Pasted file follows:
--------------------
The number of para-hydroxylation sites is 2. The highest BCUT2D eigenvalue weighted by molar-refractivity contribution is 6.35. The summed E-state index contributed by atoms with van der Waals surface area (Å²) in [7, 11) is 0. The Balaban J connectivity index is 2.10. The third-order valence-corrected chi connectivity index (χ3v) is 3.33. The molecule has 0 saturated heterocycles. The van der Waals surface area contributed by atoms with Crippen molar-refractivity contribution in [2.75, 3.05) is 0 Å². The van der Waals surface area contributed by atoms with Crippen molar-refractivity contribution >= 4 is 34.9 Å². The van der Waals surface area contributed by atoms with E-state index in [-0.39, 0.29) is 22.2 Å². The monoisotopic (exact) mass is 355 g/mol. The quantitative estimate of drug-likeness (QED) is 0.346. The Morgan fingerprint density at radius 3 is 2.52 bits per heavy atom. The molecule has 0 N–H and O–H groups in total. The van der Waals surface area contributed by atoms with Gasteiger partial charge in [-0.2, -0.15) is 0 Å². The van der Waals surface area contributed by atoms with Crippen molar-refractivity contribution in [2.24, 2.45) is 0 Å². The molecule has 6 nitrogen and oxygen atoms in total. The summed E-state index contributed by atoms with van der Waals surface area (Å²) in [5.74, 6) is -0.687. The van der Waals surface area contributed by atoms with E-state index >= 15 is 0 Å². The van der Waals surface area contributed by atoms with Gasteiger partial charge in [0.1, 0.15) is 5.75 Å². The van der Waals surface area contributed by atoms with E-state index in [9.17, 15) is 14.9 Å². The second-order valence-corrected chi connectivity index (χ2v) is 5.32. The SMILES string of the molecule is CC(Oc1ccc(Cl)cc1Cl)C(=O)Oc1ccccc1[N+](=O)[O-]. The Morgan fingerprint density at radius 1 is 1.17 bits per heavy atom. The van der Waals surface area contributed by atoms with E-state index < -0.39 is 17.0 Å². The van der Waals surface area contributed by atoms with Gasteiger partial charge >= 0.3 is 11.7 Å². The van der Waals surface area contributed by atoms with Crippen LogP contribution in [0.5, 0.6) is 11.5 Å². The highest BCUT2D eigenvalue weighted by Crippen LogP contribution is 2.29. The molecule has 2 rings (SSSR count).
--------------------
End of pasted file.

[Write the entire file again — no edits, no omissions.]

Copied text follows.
The number of para-hydroxylation sites is 2. The highest BCUT2D eigenvalue weighted by molar-refractivity contribution is 6.35. The summed E-state index contributed by atoms with van der Waals surface area (Å²) in [7, 11) is 0. The Balaban J connectivity index is 2.10. The third-order valence-corrected chi connectivity index (χ3v) is 3.33. The molecule has 0 saturated heterocycles. The van der Waals surface area contributed by atoms with Crippen molar-refractivity contribution in [2.75, 3.05) is 0 Å². The van der Waals surface area contributed by atoms with Crippen molar-refractivity contribution >= 4 is 34.9 Å². The van der Waals surface area contributed by atoms with E-state index in [-0.39, 0.29) is 22.2 Å². The monoisotopic (exact) mass is 355 g/mol. The quantitative estimate of drug-likeness (QED) is 0.346. The Morgan fingerprint density at radius 3 is 2.52 bits per heavy atom. The molecule has 0 N–H and O–H groups in total. The van der Waals surface area contributed by atoms with Gasteiger partial charge in [-0.2, -0.15) is 0 Å². The van der Waals surface area contributed by atoms with Crippen molar-refractivity contribution in [2.24, 2.45) is 0 Å². The molecule has 6 nitrogen and oxygen atoms in total. The summed E-state index contributed by atoms with van der Waals surface area (Å²) in [5.74, 6) is -0.687. The van der Waals surface area contributed by atoms with E-state index >= 15 is 0 Å². The van der Waals surface area contributed by atoms with Gasteiger partial charge in [0.1, 0.15) is 5.75 Å². The van der Waals surface area contributed by atoms with E-state index in [9.17, 15) is 14.9 Å². The second-order valence-corrected chi connectivity index (χ2v) is 5.32. The SMILES string of the molecule is CC(Oc1ccc(Cl)cc1Cl)C(=O)Oc1ccccc1[N+](=O)[O-]. The Morgan fingerprint density at radius 1 is 1.17 bits per heavy atom. The van der Waals surface area contributed by atoms with E-state index < -0.39 is 17.0 Å². The van der Waals surface area contributed by atoms with Gasteiger partial charge >= 0.3 is 11.7 Å². The van der Waals surface area contributed by atoms with Crippen LogP contribution in [0.5, 0.6) is 11.5 Å². The highest BCUT2D eigenvalue weighted by Crippen LogP contribution is 2.29. The molecule has 2 rings (SSSR count).